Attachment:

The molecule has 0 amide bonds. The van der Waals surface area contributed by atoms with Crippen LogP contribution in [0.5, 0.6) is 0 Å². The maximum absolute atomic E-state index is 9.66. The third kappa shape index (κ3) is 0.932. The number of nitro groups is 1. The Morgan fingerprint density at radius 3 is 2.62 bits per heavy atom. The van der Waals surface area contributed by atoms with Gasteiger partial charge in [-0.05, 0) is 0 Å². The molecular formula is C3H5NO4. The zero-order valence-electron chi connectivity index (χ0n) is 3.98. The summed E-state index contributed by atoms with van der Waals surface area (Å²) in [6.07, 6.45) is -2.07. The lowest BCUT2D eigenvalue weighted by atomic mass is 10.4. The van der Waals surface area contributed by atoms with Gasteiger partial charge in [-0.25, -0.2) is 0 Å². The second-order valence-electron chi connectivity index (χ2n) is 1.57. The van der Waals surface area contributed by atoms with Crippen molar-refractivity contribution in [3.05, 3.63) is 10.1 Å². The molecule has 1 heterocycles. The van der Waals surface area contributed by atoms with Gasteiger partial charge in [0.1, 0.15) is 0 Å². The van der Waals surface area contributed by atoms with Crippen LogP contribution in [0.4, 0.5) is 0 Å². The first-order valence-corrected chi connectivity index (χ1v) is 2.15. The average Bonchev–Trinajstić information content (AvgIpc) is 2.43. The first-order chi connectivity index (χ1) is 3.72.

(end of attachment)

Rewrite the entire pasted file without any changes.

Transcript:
The molecule has 0 amide bonds. The van der Waals surface area contributed by atoms with Crippen LogP contribution in [0.5, 0.6) is 0 Å². The maximum absolute atomic E-state index is 9.66. The third kappa shape index (κ3) is 0.932. The number of nitro groups is 1. The Morgan fingerprint density at radius 3 is 2.62 bits per heavy atom. The van der Waals surface area contributed by atoms with Gasteiger partial charge in [-0.05, 0) is 0 Å². The molecular formula is C3H5NO4. The zero-order valence-electron chi connectivity index (χ0n) is 3.98. The summed E-state index contributed by atoms with van der Waals surface area (Å²) in [6.07, 6.45) is -2.07. The lowest BCUT2D eigenvalue weighted by atomic mass is 10.4. The van der Waals surface area contributed by atoms with Gasteiger partial charge in [-0.25, -0.2) is 0 Å². The second-order valence-electron chi connectivity index (χ2n) is 1.57. The van der Waals surface area contributed by atoms with Crippen molar-refractivity contribution in [3.05, 3.63) is 10.1 Å². The molecule has 1 heterocycles. The van der Waals surface area contributed by atoms with Gasteiger partial charge in [0.1, 0.15) is 0 Å². The van der Waals surface area contributed by atoms with Crippen LogP contribution in [0.4, 0.5) is 0 Å². The first-order valence-corrected chi connectivity index (χ1v) is 2.15. The average Bonchev–Trinajstić information content (AvgIpc) is 2.43. The first-order chi connectivity index (χ1) is 3.72.